A good idea is worth nothing without great execution… ideas are great. But in a weird way it’s almost like they’re meaningless if they don’t actually make a difference in our lives.
So begins this Freakonomics podcast. Freakonomics is known for delving interesting (and many times obscure) topics and in this episode, they dive into creativity and innovation. In this episode, the host, interviews several different people to gain insight on ideas, creativity, innovation and execution. One of the most interesting segments of the podcast is the work of David Galenson, a Professor of Economics at the University of Chicago. His central thesis is that there are fundamentally two types of innovators – the experimentalists and the conceptualists. To make the point, Galenson uses the work of artists such as Cézanne (experimentalist) and Picasso (conceptualist).
Experimental Innovators … have very vague but very ambitious goals. And because they’re vague, they’re uncertain how to achieve them. So they work by trial and error. These are the people who never reach their goal. They are never satisfied.
The Conceptual Innovators are people who make sudden breakthroughs by formulating new ideas. They are theorists. They want to know, before they start … exactly what the painting is going to look like.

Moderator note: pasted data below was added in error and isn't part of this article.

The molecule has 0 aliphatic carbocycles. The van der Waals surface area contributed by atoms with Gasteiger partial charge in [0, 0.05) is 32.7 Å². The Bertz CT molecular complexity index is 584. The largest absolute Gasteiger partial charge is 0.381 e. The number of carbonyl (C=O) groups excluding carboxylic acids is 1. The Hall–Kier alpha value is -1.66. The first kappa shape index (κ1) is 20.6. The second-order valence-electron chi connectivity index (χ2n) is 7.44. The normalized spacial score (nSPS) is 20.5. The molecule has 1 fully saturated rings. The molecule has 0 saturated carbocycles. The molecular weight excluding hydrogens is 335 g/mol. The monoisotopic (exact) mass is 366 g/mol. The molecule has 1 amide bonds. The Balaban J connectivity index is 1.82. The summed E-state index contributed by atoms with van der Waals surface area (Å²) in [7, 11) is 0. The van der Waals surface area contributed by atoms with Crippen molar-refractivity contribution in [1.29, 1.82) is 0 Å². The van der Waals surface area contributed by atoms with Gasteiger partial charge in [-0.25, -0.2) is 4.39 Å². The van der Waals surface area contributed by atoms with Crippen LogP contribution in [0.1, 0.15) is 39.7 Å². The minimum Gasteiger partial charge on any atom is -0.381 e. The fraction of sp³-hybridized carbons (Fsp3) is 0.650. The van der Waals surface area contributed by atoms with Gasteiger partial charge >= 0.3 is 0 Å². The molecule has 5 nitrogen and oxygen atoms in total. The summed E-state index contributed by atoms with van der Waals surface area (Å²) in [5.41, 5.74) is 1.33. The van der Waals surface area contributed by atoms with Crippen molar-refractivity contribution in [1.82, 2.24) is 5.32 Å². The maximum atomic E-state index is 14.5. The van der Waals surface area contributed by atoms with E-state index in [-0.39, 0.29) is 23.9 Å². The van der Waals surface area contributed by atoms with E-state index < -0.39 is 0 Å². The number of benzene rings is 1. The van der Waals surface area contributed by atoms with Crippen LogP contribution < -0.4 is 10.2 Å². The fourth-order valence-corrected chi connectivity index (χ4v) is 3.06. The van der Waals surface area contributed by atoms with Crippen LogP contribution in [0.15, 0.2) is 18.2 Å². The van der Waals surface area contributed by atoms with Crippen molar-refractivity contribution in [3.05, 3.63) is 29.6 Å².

If you x-ray a Cézanne, you’ll find there’s nothing underneath the paint. He painted, what the artists say, “directly.” He just began using a brush on canvas. He made no preparatory drawings for his paintings, ever. Whereas, if you x-ray the Demoiselle by Picasso, you’ll find very precise under-drawing. And it’s not an accident. If you go to the Picasso Museum, where they have these dozens and dozens of sketchbooks, you’ll find that every figure in that painting was planned extremely carefully. So that by the time he began painting the painting, he knew what it was going to look like.
It’s not that Picasso knew what the painting would look like from the start, he literally drew hundreds of sketches of each part of his painting before he had the final sketch, it was rather that he knew that he wanted to ‘break a rule’ of the then current artistic world and purposefully set out to do that.
This podcast contains much that is interesting to think about as you apply the different innovation approaches of the artists Cézanne and Picasso to today’s corporate world.